However, the problem of definite dry eye assessment is bedeviled by many parameters and several aspects may make a safe diagnosis challenging particularly in the early or mild stages. Poor diagnostic test repeatability [31] that is manifested as significant false-positive/negative rates, [32] broad range of variability, wide range of sensitivity and specificity, and dependence on clinical conditions [33] are some of the reasons cited [34].

We also have to consider the multi-factorial nature of the disease and the intermittency of the symptoms: there is a continuum of susceptibility and possible overlay/interference of the presented symptoms with other ocular irritations and environmental influences [35]. Seasonal and diurnal variations are also factors that may affect symptoms [36].

Another aspect is that among the prevailing investigative techniques such as Schrimer’s lacrimation and TBUT tests, there are examiner subjectivity, [37] external stimuli influence, [38] and accurate documentation difficulty [39]. The same is true for investigative techniques based on patient-reported symptom questionnaires [4042]. Published evidence suggest that clinical dry eye symptoms alone may be insufficient for proper diagnosis of the disease [43, 44].

Adding to the challenge is the fact that despite the existence of several dry eye scoring systems, [45] there is no globally-accepted guideline for dry eye diagnosis and none of the available tests may hold the title of the ‘gold standard’ [46]. With no widely accepted gold standard against which to measure the tests, manipulation of the diagnostic criteria used for the standard can affect the reported sensitivity of new tests.

The other end of the problem is that there is no established clear-cut threshold for early-stage dry eye definite assessment. This aspect hinders the adoption of cut-off values for any traditional metric. The problem of establishing precise cut offs between normal and dry eye patients lies less with the test and more with the understanding that like almost all diagnostic tests, not every individual has the same threshold for revealing disease but rather there is a range in the population; one that the clinician should have a clear understanding of in regards to disease development. Notwithstanding that, cut offs with highly useful clinical utility are available and supplementary values e.g., inter-eye differences in tear osmolarity, add to the specificity of the tests.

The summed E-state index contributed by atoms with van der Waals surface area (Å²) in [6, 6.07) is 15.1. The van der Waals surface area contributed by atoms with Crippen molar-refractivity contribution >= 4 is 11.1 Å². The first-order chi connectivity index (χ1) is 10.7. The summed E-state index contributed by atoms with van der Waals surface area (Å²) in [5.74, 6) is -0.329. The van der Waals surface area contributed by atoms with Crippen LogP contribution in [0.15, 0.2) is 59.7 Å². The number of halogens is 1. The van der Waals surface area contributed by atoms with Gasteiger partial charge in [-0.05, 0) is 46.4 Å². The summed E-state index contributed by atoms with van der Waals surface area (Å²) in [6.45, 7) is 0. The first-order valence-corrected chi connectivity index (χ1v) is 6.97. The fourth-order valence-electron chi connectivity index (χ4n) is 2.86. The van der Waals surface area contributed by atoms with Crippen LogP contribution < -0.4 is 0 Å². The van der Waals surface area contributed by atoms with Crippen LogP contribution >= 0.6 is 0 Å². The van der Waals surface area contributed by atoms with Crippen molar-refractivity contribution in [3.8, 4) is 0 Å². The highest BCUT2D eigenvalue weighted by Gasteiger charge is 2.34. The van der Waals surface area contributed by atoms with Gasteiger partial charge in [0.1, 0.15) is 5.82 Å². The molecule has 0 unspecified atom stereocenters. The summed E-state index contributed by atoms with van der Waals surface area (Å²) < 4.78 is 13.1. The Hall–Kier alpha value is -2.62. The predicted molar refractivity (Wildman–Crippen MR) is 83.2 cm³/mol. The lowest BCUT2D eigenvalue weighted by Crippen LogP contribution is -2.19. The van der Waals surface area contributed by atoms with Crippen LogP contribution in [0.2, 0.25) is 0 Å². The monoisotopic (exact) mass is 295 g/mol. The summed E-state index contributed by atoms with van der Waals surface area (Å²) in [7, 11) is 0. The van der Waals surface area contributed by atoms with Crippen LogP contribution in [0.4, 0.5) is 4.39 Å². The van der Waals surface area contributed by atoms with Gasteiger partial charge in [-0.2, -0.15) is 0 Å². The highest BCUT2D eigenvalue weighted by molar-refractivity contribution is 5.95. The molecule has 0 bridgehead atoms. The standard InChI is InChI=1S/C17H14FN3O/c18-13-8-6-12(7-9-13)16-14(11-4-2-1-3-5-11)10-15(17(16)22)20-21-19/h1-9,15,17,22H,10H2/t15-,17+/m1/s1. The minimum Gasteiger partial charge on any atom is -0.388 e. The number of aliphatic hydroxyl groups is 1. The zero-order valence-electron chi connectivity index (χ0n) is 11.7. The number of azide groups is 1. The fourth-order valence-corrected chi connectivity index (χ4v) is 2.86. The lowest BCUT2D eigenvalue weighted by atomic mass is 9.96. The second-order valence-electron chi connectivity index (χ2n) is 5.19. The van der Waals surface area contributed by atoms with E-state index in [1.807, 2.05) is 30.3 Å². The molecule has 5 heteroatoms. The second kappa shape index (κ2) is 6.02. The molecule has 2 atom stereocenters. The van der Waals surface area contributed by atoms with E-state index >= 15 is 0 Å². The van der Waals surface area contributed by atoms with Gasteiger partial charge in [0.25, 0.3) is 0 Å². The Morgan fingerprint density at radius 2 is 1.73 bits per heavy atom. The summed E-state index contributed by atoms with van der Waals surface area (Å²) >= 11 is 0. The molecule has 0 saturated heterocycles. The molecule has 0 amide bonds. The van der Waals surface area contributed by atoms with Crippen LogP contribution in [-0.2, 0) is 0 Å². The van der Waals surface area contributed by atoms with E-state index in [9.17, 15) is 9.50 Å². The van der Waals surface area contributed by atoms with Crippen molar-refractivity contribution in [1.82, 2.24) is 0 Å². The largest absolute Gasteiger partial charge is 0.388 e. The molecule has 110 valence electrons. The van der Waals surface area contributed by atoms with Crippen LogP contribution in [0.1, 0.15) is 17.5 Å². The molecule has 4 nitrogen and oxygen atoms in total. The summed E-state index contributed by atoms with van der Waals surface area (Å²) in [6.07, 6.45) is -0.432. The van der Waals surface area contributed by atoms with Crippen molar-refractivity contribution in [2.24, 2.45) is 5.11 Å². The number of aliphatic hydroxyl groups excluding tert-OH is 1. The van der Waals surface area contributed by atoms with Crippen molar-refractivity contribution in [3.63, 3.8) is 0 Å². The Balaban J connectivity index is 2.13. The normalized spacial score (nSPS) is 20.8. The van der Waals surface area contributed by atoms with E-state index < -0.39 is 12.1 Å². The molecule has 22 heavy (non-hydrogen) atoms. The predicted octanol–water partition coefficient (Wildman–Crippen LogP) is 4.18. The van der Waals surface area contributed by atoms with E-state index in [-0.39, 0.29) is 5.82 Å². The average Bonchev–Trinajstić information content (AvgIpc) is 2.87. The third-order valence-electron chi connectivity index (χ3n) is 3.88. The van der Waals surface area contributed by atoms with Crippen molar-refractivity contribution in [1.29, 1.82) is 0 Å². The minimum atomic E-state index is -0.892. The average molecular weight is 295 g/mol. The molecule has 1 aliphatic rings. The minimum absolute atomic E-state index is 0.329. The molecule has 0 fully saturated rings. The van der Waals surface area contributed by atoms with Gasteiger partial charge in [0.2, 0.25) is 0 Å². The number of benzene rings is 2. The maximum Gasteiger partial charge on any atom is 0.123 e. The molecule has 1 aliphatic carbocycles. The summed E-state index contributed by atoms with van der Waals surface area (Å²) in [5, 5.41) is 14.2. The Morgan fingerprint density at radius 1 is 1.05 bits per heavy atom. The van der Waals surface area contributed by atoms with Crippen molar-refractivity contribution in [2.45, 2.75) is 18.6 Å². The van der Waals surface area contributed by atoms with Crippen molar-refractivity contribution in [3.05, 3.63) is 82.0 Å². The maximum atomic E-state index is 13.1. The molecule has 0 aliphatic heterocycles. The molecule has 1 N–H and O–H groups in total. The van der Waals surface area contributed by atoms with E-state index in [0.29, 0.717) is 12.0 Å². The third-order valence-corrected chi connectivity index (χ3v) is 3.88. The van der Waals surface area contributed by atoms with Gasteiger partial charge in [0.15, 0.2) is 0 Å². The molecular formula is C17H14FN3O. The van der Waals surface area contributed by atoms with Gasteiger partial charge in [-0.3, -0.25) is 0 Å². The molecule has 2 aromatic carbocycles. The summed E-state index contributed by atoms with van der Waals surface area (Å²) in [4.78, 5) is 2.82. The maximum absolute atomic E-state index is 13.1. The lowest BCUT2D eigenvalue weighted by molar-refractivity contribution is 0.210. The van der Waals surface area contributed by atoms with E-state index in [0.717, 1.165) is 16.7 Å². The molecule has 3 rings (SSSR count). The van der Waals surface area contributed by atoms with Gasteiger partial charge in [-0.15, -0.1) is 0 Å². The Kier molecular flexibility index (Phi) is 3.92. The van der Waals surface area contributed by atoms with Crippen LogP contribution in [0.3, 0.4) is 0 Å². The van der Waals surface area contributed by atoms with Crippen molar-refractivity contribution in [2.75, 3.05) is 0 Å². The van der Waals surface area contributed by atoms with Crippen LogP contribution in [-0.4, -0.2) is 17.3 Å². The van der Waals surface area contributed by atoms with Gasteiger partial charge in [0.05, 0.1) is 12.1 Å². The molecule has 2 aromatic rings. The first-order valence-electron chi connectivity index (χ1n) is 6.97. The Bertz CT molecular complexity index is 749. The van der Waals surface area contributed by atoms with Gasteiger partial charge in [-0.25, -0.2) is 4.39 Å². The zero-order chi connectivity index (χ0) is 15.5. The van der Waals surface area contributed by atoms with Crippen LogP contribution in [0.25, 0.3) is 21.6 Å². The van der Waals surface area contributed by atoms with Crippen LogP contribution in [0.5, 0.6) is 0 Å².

There is a critical need therefore, for a consensus of newer/updated investigative techniques and metrics that will better reflect the differential discrimination of the disease [33].

In search for an objective dry eye assessment technique

A novel objective investigative technique for dry eye screening that has been recently proposed by our team is the objective evaluation of epithelial thickness by anterior-segment optical coherence tomography (AS-OCT) [47]. Specifically, overall epithelial thickness may reflect conditions such as moderate or even subclinical dry eye and may aid in the timely diagnosis.

Why epithelium?

It has been established that the epithelial layer thickness and morphology may be influenced by hypoxia, [48] contact lens wear, [49, 50] corneal ectasia, [51] corneal cross-linking, [52] and ocular surgery such as clear-cornea incision cataract removal, [53] corneal lamellar surgery, [54] and corneal refractive surgery [55, 56].

Epithelial thickening may be an alarming indication for corneal abnormality. In a previous investigation of the three-dimensional epithelial thickness in keratoconic eyes, [51] we identified an overall thicker epithelium that might be a result of a reactive process; the epithelium appears to thicken in less ‘rigid’ corneas due to being more susceptible to mechanical variations produced by one or a combination of factors including eye rubbing and increased blinking mechanism [57].